Large Scale Simulation on NICE PCs

Memorandum to the CERN Divisional Planning Group

Date: 12th. December 1994



From: Julian J. Bunn and David G. Foster

Subject: Large Scale Simulation on NICE PCs


At the current time, there are around 1000(?) PCs at CERN that are connected to the central NICE servers. A large fraction of this number (around 600) remain powered up and centrally connected overnight, when the owner is away from the office. All of them run one and the same operating system (Microsoft Windows with the Netware client), offer identical user environments, and are configured in the same way. When taken as a computing resource, these machines represent a combined power of several thousand CERN Units.

In this Memorandum, we describe a method by which this computing resource could be tapped for large scale simulation or other low-I/O tasks.


Other proposals for utilizing spare cycles on unattended desktop workstations (such as Condor [ref]) suffer from several drawbacks that make successful implementation very difficult:

  1. In a heterogeneous workstation environment it is hard to manage the support matrix of different operating system types and versions for a given application,
  2. Predicting the achievable processing speed on each participating workstation is difficult due to the multi-tasking capabilities of workstations (there may be other tasks running in the workstations) and the vast variety of local hardware differences that exist (memory size, page/swap file size, local disk speed etc.)
  3. Ensuring read/write access to central file systems using, for example, NFS brings problems of central authentication etc..

In contrast, the NICE environment offers the following features:

  1. A single operating system. An executable built once on one Intel x86 PC will run will run on all other Intel x86 PCs: the operating system and environment are maintained on the central servers.
  2. Windows is a single tasking OS. An application executing on a PC does not have to compete with other applications. The execution speed of a PC on a particular application is thus very well predicted.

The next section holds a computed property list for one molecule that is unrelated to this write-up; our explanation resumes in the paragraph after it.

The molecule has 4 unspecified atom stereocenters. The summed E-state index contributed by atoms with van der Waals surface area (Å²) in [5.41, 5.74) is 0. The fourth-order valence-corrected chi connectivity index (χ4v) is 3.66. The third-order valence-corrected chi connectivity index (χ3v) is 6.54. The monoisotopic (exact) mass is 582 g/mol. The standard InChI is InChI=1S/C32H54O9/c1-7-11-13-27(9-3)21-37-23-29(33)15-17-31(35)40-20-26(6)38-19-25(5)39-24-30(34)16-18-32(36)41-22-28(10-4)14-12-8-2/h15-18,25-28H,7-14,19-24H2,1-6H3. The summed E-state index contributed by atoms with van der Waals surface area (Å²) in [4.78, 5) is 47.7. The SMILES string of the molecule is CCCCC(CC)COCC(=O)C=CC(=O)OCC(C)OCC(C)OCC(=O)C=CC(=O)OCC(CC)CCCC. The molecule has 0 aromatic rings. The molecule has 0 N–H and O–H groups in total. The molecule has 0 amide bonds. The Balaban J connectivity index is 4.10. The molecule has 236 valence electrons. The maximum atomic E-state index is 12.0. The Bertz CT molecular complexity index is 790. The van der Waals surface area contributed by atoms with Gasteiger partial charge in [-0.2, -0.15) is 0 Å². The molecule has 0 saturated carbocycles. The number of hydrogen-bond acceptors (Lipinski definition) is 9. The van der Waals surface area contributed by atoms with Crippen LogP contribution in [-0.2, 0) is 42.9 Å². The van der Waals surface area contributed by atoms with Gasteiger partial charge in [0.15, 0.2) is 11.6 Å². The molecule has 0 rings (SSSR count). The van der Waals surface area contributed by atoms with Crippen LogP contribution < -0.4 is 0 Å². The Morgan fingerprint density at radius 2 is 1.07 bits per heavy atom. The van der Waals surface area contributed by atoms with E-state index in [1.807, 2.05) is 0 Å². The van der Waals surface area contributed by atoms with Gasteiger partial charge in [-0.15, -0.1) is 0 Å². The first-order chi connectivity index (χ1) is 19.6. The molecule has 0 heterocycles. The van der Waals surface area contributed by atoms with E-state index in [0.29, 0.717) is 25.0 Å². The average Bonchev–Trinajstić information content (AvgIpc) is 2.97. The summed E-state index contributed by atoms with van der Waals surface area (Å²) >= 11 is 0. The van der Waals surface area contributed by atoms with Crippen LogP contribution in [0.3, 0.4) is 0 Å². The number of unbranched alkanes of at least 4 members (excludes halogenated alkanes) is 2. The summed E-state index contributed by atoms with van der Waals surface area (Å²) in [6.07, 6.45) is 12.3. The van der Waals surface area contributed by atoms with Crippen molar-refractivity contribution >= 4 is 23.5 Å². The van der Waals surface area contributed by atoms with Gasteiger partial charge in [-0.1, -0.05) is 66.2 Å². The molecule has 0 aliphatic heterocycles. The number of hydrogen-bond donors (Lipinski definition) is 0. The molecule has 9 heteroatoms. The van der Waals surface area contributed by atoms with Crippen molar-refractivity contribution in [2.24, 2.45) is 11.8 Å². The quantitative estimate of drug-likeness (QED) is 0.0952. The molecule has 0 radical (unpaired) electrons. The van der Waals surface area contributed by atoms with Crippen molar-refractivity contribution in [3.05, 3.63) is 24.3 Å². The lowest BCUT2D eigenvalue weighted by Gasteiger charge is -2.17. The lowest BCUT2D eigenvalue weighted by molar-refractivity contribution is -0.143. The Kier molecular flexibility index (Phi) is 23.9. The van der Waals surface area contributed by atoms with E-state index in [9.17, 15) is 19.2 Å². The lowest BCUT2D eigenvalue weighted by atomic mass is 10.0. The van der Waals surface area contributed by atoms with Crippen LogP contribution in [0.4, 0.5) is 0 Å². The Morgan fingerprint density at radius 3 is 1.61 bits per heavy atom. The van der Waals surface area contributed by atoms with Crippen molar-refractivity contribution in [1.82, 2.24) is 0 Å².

3. The central Novell Servers maintain file systems for all the PCs that are read/write and highly reliable.

Thus, the NICE PCs are a homogeneous ensemble of centrally accessible compute engines, albeit each with relatively modest processor power (we estimate around 4 CERN Units per 486DX 33MHz).


To make use of the available PC processing power we suggest targetting an application with the following characteristics:

  • CPU intensive
  • light I/O (typically reading job parameters at startup, and writing a small amount of result data at job end).
  • Small (<8 Mbytes) image size, in order to minimize local swapping
  • No I/O (other than swapping) to local devices during job execution (we do not want to create files on the user's disk that subsequently have to be cleaned up).
  • others ...

Each PC will execute a copy of the application, which is hosted on the Novell Server. The scheduling is achieved by a cron-like job that lies dormant in the PC during normal working hours, then wakes up at a predetermined hour, looks for a suitable task to execute by examining a list of unallocated jobs on the Server, marks the job as in progress, and begins execution. At job end, results are written to a directory on the Server that identifies the task name, and an accounting file is written giving details of the job execution time, elapsed time, host PC configuration, and so on.